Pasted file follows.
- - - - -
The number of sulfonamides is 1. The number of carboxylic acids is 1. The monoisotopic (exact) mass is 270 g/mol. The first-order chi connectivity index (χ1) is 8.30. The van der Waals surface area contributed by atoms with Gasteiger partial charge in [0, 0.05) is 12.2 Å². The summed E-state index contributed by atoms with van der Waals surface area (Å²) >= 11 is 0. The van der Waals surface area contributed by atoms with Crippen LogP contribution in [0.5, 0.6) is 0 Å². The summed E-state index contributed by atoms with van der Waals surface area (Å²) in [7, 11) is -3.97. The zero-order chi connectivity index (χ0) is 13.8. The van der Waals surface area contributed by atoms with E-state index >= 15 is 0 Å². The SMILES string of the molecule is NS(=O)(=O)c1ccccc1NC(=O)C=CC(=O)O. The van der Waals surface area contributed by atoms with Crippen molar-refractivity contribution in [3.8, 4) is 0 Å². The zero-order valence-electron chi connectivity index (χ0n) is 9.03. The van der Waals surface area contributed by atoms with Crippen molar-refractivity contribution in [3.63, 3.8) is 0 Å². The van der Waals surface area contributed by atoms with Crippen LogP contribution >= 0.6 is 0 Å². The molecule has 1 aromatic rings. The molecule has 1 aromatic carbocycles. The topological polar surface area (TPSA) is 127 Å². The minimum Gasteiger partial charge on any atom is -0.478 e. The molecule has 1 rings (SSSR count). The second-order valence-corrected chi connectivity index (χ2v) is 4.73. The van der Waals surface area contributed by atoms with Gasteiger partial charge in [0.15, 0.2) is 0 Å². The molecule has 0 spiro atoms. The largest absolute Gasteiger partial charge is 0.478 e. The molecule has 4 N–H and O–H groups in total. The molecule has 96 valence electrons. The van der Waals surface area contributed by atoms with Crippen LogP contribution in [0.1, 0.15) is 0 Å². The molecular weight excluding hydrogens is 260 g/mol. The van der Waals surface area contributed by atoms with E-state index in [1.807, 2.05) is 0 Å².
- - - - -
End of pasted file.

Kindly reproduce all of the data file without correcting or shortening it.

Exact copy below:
The number of sulfonamides is 1. The number of carboxylic acids is 1. The monoisotopic (exact) mass is 270 g/mol. The first-order chi connectivity index (χ1) is 8.30. The van der Waals surface area contributed by atoms with Gasteiger partial charge in [0, 0.05) is 12.2 Å². The summed E-state index contributed by atoms with van der Waals surface area (Å²) >= 11 is 0. The van der Waals surface area contributed by atoms with Crippen LogP contribution in [0.5, 0.6) is 0 Å². The summed E-state index contributed by atoms with van der Waals surface area (Å²) in [7, 11) is -3.97. The zero-order chi connectivity index (χ0) is 13.8. The van der Waals surface area contributed by atoms with E-state index >= 15 is 0 Å². The SMILES string of the molecule is NS(=O)(=O)c1ccccc1NC(=O)C=CC(=O)O. The van der Waals surface area contributed by atoms with Crippen molar-refractivity contribution in [3.8, 4) is 0 Å². The zero-order valence-electron chi connectivity index (χ0n) is 9.03. The van der Waals surface area contributed by atoms with Crippen molar-refractivity contribution in [3.63, 3.8) is 0 Å². The van der Waals surface area contributed by atoms with Crippen LogP contribution >= 0.6 is 0 Å². The molecule has 1 aromatic rings. The molecule has 1 aromatic carbocycles. The topological polar surface area (TPSA) is 127 Å². The minimum Gasteiger partial charge on any atom is -0.478 e. The molecule has 1 rings (SSSR count). The second-order valence-corrected chi connectivity index (χ2v) is 4.73. The van der Waals surface area contributed by atoms with Gasteiger partial charge in [0.15, 0.2) is 0 Å². The molecule has 0 spiro atoms. The largest absolute Gasteiger partial charge is 0.478 e. The molecule has 4 N–H and O–H groups in total. The molecule has 96 valence electrons. The van der Waals surface area contributed by atoms with Crippen LogP contribution in [0.1, 0.15) is 0 Å². The molecular weight excluding hydrogens is 260 g/mol. The van der Waals surface area contributed by atoms with E-state index in [1.807, 2.05) is 0 Å².